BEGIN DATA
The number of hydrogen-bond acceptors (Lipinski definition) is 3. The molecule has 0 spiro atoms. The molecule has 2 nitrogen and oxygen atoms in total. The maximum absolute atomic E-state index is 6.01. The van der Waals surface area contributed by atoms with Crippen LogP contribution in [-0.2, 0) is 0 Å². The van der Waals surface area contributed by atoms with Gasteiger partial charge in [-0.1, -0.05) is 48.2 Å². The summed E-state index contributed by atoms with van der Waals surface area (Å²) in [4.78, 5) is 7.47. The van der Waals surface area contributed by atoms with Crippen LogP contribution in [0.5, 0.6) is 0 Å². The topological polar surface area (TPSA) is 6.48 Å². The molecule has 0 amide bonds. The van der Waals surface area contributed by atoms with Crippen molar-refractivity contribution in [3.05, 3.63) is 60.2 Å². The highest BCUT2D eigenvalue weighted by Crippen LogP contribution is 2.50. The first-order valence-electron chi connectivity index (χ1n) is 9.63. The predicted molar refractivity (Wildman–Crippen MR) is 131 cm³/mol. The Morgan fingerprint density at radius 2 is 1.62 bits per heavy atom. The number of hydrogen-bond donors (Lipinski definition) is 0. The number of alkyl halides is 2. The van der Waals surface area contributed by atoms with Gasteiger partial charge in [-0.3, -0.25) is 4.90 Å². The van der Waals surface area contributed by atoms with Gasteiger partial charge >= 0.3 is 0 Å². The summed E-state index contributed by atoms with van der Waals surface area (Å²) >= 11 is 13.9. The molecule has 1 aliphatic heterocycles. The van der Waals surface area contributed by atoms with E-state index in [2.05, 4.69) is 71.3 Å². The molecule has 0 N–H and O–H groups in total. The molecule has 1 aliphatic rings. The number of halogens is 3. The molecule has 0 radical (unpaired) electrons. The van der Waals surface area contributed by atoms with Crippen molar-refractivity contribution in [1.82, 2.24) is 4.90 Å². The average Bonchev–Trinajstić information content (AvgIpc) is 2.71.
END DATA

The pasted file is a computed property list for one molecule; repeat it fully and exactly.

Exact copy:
The number of hydrogen-bond acceptors (Lipinski definition) is 3. The molecule has 0 spiro atoms. The molecule has 2 nitrogen and oxygen atoms in total. The maximum absolute atomic E-state index is 6.01. The van der Waals surface area contributed by atoms with Crippen LogP contribution in [-0.2, 0) is 0 Å². The van der Waals surface area contributed by atoms with Gasteiger partial charge in [-0.1, -0.05) is 48.2 Å². The summed E-state index contributed by atoms with van der Waals surface area (Å²) in [4.78, 5) is 7.47. The van der Waals surface area contributed by atoms with Crippen LogP contribution in [0.5, 0.6) is 0 Å². The topological polar surface area (TPSA) is 6.48 Å². The molecule has 0 amide bonds. The van der Waals surface area contributed by atoms with Crippen molar-refractivity contribution in [3.05, 3.63) is 60.2 Å². The highest BCUT2D eigenvalue weighted by Crippen LogP contribution is 2.50. The first-order valence-electron chi connectivity index (χ1n) is 9.63. The predicted molar refractivity (Wildman–Crippen MR) is 131 cm³/mol. The Morgan fingerprint density at radius 2 is 1.62 bits per heavy atom. The number of hydrogen-bond donors (Lipinski definition) is 0. The number of alkyl halides is 2. The van der Waals surface area contributed by atoms with Gasteiger partial charge in [-0.3, -0.25) is 4.90 Å². The van der Waals surface area contributed by atoms with Gasteiger partial charge >= 0.3 is 0 Å². The summed E-state index contributed by atoms with van der Waals surface area (Å²) >= 11 is 13.9. The molecule has 1 aliphatic heterocycles. The van der Waals surface area contributed by atoms with E-state index in [2.05, 4.69) is 71.3 Å². The molecule has 0 N–H and O–H groups in total. The molecule has 1 aliphatic rings. The number of halogens is 3. The molecule has 0 radical (unpaired) electrons. The van der Waals surface area contributed by atoms with Crippen molar-refractivity contribution in [1.82, 2.24) is 4.90 Å². The average Bonchev–Trinajstić information content (AvgIpc) is 2.71.